is it the end of the lions’ bonfires in beverley, east yorkshire?

Beverley Lions Annual Bonfire, Beverley Westwood
Beverley Lions Annual Bonfire, Beverley Westwood

Beverley Lions are warning that this year’s bonfire night celebration on Beverley Westwood – which attracts crowds of thousands – could be the last.

Record crowds of around 10,000 flocked to last year’s bonfire and firework display, which has been provided by the Lions for many years.

But the charity group says that while this year’s bonfire will go ahead as usual on Monday November 5, future events are in jeopardy.

Lions publicity officer Alan Porter said the future of the event is in doubt because they have been forced to pay for a private security firm to supervise traffic management arrangements on the night.

In the past this role has been carried out by the police, but Mr Porter said the Lions have been told that the police will no longer be able help this year because of financial constraints.

He said this had left the Lions with no choice but to pay a private firm to oversee the traffic arrangements. This will add nearly £800 to the cost of staging the annual display, on top of the £3,500 which the Lions already pay for the fireworks.

He said the total cost of providing the event will now be about £5,000, which the Lions have to find from their charity fund.

In previous years the cost has been covered by a bucket donation on the night but Mr Porter said unless the public are willing to increase their donations then the future of the event will be in doubt.

“We can’t charge admission because the Westwood is open common land,” he said.

“The police normally help us with the traffic arrangements and East Riding Council does the road closures. The council is still prepared to do the road closures, but we have been told that we will get no police help because of financial constraints.

“The impact of the extra cost will depend on how much we can collect in our buckets on the night. Unless people put more money in our buckets, then in future years it will be in doubt. We are not intending to pack it in, but unless we can cover our costs, then we might have to.”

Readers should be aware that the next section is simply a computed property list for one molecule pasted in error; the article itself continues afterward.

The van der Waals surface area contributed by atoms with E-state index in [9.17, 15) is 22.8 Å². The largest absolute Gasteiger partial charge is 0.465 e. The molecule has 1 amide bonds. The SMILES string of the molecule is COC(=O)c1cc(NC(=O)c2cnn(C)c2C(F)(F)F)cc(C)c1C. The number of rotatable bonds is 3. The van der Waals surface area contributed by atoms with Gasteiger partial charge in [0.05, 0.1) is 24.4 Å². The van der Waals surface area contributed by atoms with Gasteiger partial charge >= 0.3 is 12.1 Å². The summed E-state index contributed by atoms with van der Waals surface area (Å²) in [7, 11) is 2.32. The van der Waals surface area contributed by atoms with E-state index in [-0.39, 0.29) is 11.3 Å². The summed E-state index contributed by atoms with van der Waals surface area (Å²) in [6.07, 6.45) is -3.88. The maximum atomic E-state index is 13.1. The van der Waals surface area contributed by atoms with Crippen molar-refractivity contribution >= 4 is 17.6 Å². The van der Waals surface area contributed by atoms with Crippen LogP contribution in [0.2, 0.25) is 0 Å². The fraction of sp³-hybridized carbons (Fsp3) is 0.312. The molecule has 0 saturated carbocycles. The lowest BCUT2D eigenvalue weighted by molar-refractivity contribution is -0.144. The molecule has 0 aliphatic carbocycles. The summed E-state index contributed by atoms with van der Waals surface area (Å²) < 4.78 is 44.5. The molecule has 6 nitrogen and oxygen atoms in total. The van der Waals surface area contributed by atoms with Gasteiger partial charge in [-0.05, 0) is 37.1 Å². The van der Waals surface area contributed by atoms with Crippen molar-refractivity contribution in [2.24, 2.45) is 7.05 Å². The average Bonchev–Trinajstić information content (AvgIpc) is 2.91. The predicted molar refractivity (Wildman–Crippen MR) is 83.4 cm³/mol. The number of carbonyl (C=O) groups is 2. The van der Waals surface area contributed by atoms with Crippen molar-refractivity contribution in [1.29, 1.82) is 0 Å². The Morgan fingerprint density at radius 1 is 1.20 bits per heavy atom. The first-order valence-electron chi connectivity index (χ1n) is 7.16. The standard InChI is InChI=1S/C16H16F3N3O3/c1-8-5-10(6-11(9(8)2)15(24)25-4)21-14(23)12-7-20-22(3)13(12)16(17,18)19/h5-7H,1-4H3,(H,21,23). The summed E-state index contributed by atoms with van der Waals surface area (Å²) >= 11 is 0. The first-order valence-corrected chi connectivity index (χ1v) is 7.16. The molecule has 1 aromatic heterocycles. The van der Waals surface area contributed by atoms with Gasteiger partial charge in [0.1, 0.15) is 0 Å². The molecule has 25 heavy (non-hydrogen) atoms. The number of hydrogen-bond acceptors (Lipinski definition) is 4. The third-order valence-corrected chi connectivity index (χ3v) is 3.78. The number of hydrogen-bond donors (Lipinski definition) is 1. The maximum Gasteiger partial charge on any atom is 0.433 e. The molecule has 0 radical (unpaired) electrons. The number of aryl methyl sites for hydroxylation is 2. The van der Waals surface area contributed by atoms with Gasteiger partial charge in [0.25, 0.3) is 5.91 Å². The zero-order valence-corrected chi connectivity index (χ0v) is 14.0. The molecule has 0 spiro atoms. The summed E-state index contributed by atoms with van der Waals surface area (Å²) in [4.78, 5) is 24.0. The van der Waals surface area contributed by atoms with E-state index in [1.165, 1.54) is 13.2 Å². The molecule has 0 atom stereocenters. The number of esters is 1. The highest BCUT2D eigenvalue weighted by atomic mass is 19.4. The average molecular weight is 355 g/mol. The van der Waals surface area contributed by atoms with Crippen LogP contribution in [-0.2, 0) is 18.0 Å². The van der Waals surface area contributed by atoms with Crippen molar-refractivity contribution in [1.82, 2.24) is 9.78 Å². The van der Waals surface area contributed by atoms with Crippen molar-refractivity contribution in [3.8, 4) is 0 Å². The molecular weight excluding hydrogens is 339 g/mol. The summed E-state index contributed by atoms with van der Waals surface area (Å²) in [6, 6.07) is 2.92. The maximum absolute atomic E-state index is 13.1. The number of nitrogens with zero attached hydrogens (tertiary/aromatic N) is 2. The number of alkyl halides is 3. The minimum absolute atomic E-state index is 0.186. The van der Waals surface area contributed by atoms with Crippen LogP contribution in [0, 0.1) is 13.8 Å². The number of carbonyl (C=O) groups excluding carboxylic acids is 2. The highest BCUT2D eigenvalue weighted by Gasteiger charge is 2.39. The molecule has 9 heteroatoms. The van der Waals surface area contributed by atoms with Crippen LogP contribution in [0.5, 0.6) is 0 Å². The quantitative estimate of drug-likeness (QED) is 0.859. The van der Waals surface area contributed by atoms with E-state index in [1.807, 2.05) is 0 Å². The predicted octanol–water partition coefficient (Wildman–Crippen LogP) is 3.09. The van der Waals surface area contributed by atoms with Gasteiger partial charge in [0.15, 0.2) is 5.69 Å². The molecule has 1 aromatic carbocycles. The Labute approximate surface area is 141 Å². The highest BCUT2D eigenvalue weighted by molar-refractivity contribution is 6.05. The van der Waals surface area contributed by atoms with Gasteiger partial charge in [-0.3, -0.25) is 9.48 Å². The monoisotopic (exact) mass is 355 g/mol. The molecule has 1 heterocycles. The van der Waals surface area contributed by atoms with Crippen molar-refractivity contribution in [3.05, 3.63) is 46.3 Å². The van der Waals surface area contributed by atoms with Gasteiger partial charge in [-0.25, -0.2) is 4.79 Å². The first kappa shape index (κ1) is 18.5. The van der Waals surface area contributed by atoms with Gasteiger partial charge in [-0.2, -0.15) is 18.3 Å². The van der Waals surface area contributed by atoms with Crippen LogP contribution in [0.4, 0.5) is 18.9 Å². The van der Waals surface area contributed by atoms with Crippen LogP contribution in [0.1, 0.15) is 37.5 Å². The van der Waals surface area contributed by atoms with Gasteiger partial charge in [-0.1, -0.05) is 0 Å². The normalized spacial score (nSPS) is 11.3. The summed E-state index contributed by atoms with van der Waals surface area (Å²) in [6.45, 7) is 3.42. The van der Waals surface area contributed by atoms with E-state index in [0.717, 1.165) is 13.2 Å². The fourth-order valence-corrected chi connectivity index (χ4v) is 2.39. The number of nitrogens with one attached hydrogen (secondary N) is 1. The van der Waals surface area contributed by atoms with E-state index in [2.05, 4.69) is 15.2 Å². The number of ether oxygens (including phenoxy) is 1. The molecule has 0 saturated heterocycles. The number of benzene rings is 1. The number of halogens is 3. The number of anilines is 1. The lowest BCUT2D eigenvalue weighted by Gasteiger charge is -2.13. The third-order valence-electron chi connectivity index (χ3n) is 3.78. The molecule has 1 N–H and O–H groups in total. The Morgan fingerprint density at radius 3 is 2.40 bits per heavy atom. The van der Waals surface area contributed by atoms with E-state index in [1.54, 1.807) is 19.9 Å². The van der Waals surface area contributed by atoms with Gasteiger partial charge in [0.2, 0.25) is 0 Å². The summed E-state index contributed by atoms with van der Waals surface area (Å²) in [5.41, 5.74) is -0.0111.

Mr Porter said the event has also suffered another setback in that the Defence School of Transport at Leconfield, which in the past has provided army personnel to help rope off the public areas and clean up afterwards, may not be able to help this year.

A spokeswoman for Humberside Police said the event organiser is responsible for the traffic management.

“On a pre-planned event when traffic management issues are expected, the police cannot utilise emergency powers and road closures need to be applied for by the event organisers through the relevant local authority,” she said.

“The event was brought to the Safety Advisory Group, comprising of a number of agencies, who are there to advise on all aspects of the event management and safety. This should be normal practice for all events.

“Through the safety advisory group, it was highlighted to the organisers that the management of their event is the responsibility of the organisers. For the last three years the police have provided resources to assist with the delivery of this event and will be policing the bonfire night event; ensuring public safety and maintaining and managing crime and disorder, however the police will not be staffing road closures and managing traffic that is a result of the event being held.

“It is the responsibility of the event organisers to ensure that the appropriate plan and resources are put in place to meet the need for public safety.”